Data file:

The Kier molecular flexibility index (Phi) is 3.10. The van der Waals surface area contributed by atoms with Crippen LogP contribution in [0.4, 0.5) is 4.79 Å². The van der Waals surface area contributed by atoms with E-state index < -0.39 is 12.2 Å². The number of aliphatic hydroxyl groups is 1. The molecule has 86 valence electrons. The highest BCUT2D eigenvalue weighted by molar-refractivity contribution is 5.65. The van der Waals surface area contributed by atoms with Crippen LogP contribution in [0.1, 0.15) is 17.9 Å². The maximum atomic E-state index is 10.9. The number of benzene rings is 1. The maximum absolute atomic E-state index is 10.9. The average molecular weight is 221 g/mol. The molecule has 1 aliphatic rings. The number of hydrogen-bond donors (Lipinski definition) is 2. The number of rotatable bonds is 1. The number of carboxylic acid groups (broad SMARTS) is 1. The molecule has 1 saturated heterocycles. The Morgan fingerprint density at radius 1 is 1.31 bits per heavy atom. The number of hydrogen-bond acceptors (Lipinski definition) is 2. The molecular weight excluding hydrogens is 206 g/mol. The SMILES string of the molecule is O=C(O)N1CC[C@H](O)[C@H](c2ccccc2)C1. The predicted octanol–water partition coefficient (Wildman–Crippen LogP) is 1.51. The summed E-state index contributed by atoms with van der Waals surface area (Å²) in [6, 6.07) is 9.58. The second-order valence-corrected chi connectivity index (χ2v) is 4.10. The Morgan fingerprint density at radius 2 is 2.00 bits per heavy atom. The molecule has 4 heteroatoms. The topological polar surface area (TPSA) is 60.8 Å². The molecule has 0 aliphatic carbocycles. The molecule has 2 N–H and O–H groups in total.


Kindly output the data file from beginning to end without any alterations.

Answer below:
The Kier molecular flexibility index (Phi) is 3.10. The van der Waals surface area contributed by atoms with Crippen LogP contribution in [0.4, 0.5) is 4.79 Å². The van der Waals surface area contributed by atoms with E-state index < -0.39 is 12.2 Å². The number of aliphatic hydroxyl groups is 1. The molecule has 86 valence electrons. The highest BCUT2D eigenvalue weighted by molar-refractivity contribution is 5.65. The van der Waals surface area contributed by atoms with Crippen LogP contribution in [0.1, 0.15) is 17.9 Å². The maximum atomic E-state index is 10.9. The number of benzene rings is 1. The maximum absolute atomic E-state index is 10.9. The average molecular weight is 221 g/mol. The molecule has 1 aliphatic rings. The number of hydrogen-bond donors (Lipinski definition) is 2. The number of rotatable bonds is 1. The number of carboxylic acid groups (broad SMARTS) is 1. The molecule has 1 saturated heterocycles. The Morgan fingerprint density at radius 1 is 1.31 bits per heavy atom. The number of hydrogen-bond acceptors (Lipinski definition) is 2. The molecular weight excluding hydrogens is 206 g/mol. The SMILES string of the molecule is O=C(O)N1CC[C@H](O)[C@H](c2ccccc2)C1. The predicted octanol–water partition coefficient (Wildman–Crippen LogP) is 1.51. The summed E-state index contributed by atoms with van der Waals surface area (Å²) in [6, 6.07) is 9.58. The second-order valence-corrected chi connectivity index (χ2v) is 4.10. The Morgan fingerprint density at radius 2 is 2.00 bits per heavy atom. The molecule has 4 heteroatoms. The topological polar surface area (TPSA) is 60.8 Å². The molecule has 0 aliphatic carbocycles. The molecule has 2 N–H and O–H groups in total.